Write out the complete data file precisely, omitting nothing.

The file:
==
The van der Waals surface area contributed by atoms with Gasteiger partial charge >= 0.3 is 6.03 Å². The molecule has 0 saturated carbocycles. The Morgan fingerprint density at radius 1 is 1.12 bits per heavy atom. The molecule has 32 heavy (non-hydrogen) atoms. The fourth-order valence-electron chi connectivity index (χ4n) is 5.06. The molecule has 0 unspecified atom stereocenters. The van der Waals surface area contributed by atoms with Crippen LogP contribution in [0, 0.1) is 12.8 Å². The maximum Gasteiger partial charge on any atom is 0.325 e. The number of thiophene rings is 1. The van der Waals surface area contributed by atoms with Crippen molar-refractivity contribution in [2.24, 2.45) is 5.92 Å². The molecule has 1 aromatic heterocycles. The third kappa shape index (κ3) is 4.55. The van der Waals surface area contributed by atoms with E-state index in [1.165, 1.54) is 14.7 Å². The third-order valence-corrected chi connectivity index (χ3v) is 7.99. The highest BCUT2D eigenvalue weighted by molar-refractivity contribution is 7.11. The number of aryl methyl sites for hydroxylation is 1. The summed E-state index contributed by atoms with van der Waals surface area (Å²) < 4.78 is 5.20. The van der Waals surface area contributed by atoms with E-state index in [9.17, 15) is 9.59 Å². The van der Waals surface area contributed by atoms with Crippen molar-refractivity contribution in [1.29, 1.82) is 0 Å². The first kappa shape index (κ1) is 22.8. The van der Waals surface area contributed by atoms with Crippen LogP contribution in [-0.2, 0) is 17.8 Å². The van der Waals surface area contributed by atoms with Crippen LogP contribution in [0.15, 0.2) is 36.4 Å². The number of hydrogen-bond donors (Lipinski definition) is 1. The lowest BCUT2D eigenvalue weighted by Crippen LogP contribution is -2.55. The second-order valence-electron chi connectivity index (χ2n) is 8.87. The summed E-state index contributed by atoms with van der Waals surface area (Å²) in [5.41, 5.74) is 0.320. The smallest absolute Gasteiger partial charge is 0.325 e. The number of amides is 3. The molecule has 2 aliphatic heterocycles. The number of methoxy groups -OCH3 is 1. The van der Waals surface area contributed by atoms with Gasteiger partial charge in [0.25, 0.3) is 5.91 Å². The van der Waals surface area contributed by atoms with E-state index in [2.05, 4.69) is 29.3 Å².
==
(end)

The van der Waals surface area contributed by atoms with Gasteiger partial charge >= 0.3 is 6.03 Å². The molecule has 0 saturated carbocycles. The Morgan fingerprint density at radius 1 is 1.12 bits per heavy atom. The molecule has 32 heavy (non-hydrogen) atoms. The fourth-order valence-electron chi connectivity index (χ4n) is 5.06. The molecule has 0 unspecified atom stereocenters. The van der Waals surface area contributed by atoms with Crippen LogP contribution in [0, 0.1) is 12.8 Å². The maximum Gasteiger partial charge on any atom is 0.325 e. The number of thiophene rings is 1. The van der Waals surface area contributed by atoms with Crippen molar-refractivity contribution in [2.24, 2.45) is 5.92 Å². The molecule has 1 aromatic heterocycles. The third kappa shape index (κ3) is 4.55. The van der Waals surface area contributed by atoms with E-state index in [1.165, 1.54) is 14.7 Å². The third-order valence-corrected chi connectivity index (χ3v) is 7.99. The highest BCUT2D eigenvalue weighted by molar-refractivity contribution is 7.11. The number of aryl methyl sites for hydroxylation is 1. The summed E-state index contributed by atoms with van der Waals surface area (Å²) < 4.78 is 5.20. The van der Waals surface area contributed by atoms with E-state index in [9.17, 15) is 9.59 Å². The van der Waals surface area contributed by atoms with Crippen molar-refractivity contribution in [1.29, 1.82) is 0 Å². The first kappa shape index (κ1) is 22.8. The van der Waals surface area contributed by atoms with Crippen LogP contribution in [-0.2, 0) is 17.8 Å². The van der Waals surface area contributed by atoms with Crippen LogP contribution in [0.15, 0.2) is 36.4 Å². The number of hydrogen-bond donors (Lipinski definition) is 1. The lowest BCUT2D eigenvalue weighted by Crippen LogP contribution is -2.55. The second-order valence-electron chi connectivity index (χ2n) is 8.87. The summed E-state index contributed by atoms with van der Waals surface area (Å²) in [5.41, 5.74) is 0.320. The smallest absolute Gasteiger partial charge is 0.325 e. The number of amides is 3. The molecule has 2 aliphatic heterocycles. The number of methoxy groups -OCH3 is 1. The van der Waals surface area contributed by atoms with Gasteiger partial charge in [0.25, 0.3) is 5.91 Å². The van der Waals surface area contributed by atoms with E-state index in [2.05, 4.69) is 29.3 Å².